The new rules would see the punishment for knowingly overstaying in the UK being increased to up to four years’ imprisonment, as opposed to the current six-month maximum period.


What is the 14 day ‘with good reason’ rule?

Previous rules allowed for a 28-day grace period without the requirement to make excuse, but any degree of leniency afforded under the grace period was abolished as of November 2016 and replaced by this stricter ‘14-day with good reason rule’.

Under the current rules, for late applications, the Home Office will disregard a period of overstaying provided you apply for a new visa, or renewal of your existing visa, within 14 days of your previous visa expiring, and that you can evidence ‘good reason’ for having overstayed your visa permission.


What qualifies as a ‘good reason’ for the 14-day rule on overstaying?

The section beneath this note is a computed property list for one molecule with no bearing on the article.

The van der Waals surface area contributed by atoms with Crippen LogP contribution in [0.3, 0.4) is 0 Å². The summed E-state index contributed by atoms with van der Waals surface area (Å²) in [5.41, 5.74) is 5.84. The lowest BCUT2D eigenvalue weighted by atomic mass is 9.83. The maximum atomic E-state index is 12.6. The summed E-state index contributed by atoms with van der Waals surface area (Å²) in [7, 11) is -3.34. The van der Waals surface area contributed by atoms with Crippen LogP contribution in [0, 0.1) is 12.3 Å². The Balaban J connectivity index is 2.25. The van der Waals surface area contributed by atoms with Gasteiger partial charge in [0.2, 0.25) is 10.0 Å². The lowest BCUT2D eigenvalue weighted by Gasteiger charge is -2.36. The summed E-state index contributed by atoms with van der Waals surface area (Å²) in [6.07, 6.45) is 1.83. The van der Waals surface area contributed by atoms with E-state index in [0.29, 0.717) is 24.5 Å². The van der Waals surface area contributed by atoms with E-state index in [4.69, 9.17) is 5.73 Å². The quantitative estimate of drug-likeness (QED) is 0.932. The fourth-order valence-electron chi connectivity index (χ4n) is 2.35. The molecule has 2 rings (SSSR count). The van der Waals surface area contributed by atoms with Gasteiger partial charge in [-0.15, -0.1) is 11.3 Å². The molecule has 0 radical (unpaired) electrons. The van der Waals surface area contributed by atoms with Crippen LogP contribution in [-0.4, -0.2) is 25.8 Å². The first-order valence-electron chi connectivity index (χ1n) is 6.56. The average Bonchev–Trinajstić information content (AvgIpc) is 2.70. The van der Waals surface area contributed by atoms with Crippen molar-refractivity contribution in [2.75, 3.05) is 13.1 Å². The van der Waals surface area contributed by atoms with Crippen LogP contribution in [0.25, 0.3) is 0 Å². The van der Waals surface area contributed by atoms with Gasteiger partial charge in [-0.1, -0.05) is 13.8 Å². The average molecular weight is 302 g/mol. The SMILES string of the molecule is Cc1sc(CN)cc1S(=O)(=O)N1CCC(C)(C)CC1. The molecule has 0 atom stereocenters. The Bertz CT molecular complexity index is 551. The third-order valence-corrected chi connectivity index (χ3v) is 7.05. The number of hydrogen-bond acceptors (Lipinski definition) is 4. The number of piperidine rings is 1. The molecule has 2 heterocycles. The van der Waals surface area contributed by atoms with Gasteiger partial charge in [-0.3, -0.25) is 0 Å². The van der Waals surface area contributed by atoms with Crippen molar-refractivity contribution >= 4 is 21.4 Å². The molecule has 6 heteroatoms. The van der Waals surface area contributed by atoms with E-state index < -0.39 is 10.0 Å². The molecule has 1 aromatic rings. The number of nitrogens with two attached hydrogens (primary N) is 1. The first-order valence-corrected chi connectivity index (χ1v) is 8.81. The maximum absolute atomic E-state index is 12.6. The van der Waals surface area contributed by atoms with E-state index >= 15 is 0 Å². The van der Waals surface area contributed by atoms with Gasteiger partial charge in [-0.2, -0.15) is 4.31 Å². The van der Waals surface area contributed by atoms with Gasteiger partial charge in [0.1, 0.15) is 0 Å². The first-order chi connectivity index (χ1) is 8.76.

The Home Office has provided outline guidance on what constitutes acceptable ‘good reason’ for missing your visa expiry deadline. You must be able to demonstrate that there were exceptional circumstances and be able to provide evidence to back up your claim. For example if you were receiving emergency treatment in hospital, or due to bereavement of a close family member or having a late reply from an educational institution that informed you of acceptance to study.

Unacceptable reasons include forgetting your deadline or being too busy with work or studies.

You would need to support your reason with evidence. A hospital stay for example would require an official letter that states the date of admission and discharge as well as what you were treated for. This must be submitted with your application within the 14 day period.


What happens if my visa expires while I’m in the UK?

If your UK visa has expired while you are still in the country, you will be out of status and deemed an ‘overstayer’.

The Home Office does not routinely notify or remind visa holders of visa expiry. It is the visa holder’s responsibility to monitor their individual visa expiry.